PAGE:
From scouting to minor league operations to the medical staff, Alderson has his own ideas and won’t blindly inherit Omar Minaya’s staff and the remainder of the Mets’ organization. You might see in the upcoming weeks, perhaps even ahead of naming the manager, announcements on Alderson’s staff.

There’s little doubt Alderson hasn’t already begun the evaluation process, and there should be a minimum of time before naming any new pieces.

Is it possible for some of the Mets’ organization to stay in place? Absolutely. He’s been around; he knows who’s good or not from the existing staff. Part of the process will depend on his conclusions as to how much Minaya was responsible to the existing mess.

2) NAMING A MANAGER: I appreciate the sentiment naming Wally Backman might cause the perception the Wilpons are still calling all the shots, but the former Mets’ second baseman is reportedly on his list.

Alderson already has his short list, which he’s keeping close to the vest. Jerry Manuel was too passive in many areas, and the choice should be someone with a firmer hand. That, however, doesn’t necessarily mean a dictator.

A candidate without a Mets’ background will also be one of the things he’ll consider. Alderson, by himself, represents change, so I don’t think they’ll name a manager just to sell tickets. That is part of the rationale in Backman.

BACKMAN: Don't count on him.

Whomever is chosen, he should be a teacher with an ability to work with young talent as the Mets have a core in Ike Davis, Josh Thole, Mike Pelfrey, Ruben Tejada and Jon Niese. The right balance between motivation and patience must be made.

3) DECIDING ON WHERE ARE THE METS TODAY: Are the Mets a .500 team that needs a minimum of rebuilding to be competitive next year or are they a team that needs an overhaul?

Alderson must decide on what being competitive means in 2011. Is .500 good enough or should they wait until 2012 when he has more salary to work with?

The decision on where the Mets will largely be dependent in part on Alderson’s budget. With $130 million earmarked for 2011, just how much flexibility will he be given?

They have the pieces in place to improve if Jason Bay and Carlos Beltran are healthy and productive, but those are just two of several things that must break right. The Mets learned since the end of the 2006 season that hoping isn’t a sound strategy.

There are holes in the rotation, and bolstering the bullpen and bench is a must. They are closer to last place than first place.

The answer to this issue will determine just how much work needs to be done.

4) ASCERTAINING JOSE REYES: He’ll probably stay, but if Alderson decides the team is far away he’ll have to consider whether Reyes is more valuable on the field or with what he might bring in a trade.

You just don’t deal a player like Reyes without considerable thought, and Alderson has to look at the injury history the past two years and whether there’s still a ceiling for him.

REYES: What's his real value?

If Alderson believes dealing Reyes could fill two or three holes, then that has to be on the table. The flip side is having somebody to replace him, and right now they don’t.

Reyes can be, and has been, a dynamic talent for the Mets, but it also must be remembered the Mets haven’t won with him. Ditto David Wright.

5) DECIDING ON A PITCHING COACH: Mike Pelfrey and RA Dickey endorsed Dan Warthen, but that’s not enough. The manager should have the right to name his pitching coach and the rest of his staff.

Assuming Alderson is already reaching out to potential managers, it is a safe assumption the new pitching coach is already on the radar.

The Mets pitching staff statistically improved last summer under Warthen, but how much of that was not having Oliver Perez and John Maine? I would say plenty.

6) WHAT TO DO WITH THE DEADWOOD: I think the sooner they are rid of Perez and Luis Castillo, the better. However, just ditching them as suggested the other day might not be a prudent move.

Alderson needs to change the culture and not having Perez would do that. However, Perez rarely pitched last summer and was coming off an injury. The rational thing to do would be to add to the pitching staff thinking Perez won’t be there, but allow him to work on his mechanics and strength in the winter leagues.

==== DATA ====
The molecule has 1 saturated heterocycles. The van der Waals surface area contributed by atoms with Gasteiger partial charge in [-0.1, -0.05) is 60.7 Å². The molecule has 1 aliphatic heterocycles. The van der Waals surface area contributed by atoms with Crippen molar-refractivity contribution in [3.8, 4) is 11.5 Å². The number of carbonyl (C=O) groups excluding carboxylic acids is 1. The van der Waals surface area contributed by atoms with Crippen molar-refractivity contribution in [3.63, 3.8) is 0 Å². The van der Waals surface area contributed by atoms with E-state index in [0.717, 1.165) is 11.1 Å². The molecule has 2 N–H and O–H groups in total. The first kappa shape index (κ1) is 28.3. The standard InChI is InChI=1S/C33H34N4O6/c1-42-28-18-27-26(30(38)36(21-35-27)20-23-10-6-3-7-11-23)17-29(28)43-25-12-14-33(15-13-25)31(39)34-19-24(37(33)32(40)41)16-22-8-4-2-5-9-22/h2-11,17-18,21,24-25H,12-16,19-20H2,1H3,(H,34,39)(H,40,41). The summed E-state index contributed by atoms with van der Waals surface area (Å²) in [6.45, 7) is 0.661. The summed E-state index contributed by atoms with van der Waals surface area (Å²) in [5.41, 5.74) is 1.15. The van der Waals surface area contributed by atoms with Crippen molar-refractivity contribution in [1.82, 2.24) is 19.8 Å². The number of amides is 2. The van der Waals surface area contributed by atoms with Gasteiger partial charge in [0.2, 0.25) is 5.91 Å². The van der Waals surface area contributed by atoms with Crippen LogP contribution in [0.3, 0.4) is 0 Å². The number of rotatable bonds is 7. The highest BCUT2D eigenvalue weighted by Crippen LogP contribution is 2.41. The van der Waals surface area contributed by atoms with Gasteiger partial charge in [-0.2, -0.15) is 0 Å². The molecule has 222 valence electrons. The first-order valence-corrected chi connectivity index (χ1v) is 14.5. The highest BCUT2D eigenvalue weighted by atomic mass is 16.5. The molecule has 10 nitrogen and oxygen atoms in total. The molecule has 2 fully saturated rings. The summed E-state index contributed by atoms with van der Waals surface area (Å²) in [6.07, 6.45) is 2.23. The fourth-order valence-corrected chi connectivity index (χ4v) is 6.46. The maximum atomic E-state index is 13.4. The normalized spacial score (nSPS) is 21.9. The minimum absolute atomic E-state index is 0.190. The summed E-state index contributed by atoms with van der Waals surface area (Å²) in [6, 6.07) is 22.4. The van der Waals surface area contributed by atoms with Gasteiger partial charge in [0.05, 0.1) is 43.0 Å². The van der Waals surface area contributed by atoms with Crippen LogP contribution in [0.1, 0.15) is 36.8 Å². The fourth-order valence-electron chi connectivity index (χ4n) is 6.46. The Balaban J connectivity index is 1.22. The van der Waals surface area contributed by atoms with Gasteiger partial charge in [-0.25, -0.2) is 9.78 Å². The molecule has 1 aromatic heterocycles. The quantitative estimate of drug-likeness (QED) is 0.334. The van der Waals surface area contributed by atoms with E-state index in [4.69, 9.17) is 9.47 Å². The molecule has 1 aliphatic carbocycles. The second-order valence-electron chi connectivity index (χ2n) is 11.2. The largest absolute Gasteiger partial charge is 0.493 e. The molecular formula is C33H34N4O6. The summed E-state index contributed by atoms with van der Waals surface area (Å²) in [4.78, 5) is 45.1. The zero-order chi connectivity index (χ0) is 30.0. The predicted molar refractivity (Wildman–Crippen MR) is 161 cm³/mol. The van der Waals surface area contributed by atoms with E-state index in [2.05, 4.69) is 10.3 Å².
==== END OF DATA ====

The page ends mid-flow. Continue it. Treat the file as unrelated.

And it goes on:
There are no games being played now, and either way Perez will get $12 million in 2011 from the Mets. If they have one more opportunity to see if Perez can turn it around they should take it.

Castillo, at least, wanted to play. The Mets don’t like eating salary, but $6 million is more palatable than $12 million.

7) BUILDING THE ROTATON: The assumption must be made Johan Santana will be out for much of the season if not all.

Nobody thinks they’ll sign Cliff Lee, but there’s no harm in contacting his agent.

The current rotation consists of Pelfrey, Dickey and Jon Niese. Is Dillon Gee a real option? We don’t know, but he’ll get a shot. The prudent thing to do with Jenrry Mejia, since they misused him last year, would have him start in the minor leagues.

The Mets need to add two starters, which is why giving Perez a chance in winter ball is a prudent thing. Then they can attempt to add some middle-tier arms in the offseason so the team would at least be competitive.

8) DECIDE ON CARLOS BELTRAN: It’s highly doubtful Alderson will find a taker for the injured and highly-priced – $18.5 million for 2011 – Beltran.

Any deal they might make would necessitate them picking up a considerable piece of the remaining salary, and with that being the case they are better off hoping he has something left in his walk year.

However, it is clear Beltran, as he is now, can’t play center field on a regular basis. Alderson, with the new manager, must meet with Beltran to discuss a move to right field.

This can’t be a thing to be debated during spring training. The decision must be made before.

9) THE BULLPEN: The Mets’ reaching a settlement with Francisco Rodriguez only tentatively answers the closer question. Assuming things work out for Rodriguez in court then the Mets can address the rest of their bullpen.

The Mets need to make a decision on Hisanori Takahashi by Oct. 31, and it is believed they will offer him two years. An ironclad promise to start can’t be made because they won’t have a manager by then, but bringing him back is important.

Bringing back Pedro Feliciano is also necessary, as is finding a role for Bobby Parnell.

The bullpen has been mix-and-match the past few seasons and this winter will be more of the same.

10) EVALUATING THE MINORS: By most accounts, the Mets are stronger in the lower levels of the minors than they are in the higher classes.

A lot was made after the season about developing a “Mets Way,’’ in the farm system where a certain philosophy and style of play is adapted and taught at all levels.

I would like to see that with the Mets, where it is ingrained in the young players that they play an aggressive, fundamental style of ball. The transition from level to level must be as seamless as possible.

The Mets are starting over with Alderson, and that includes on all levels.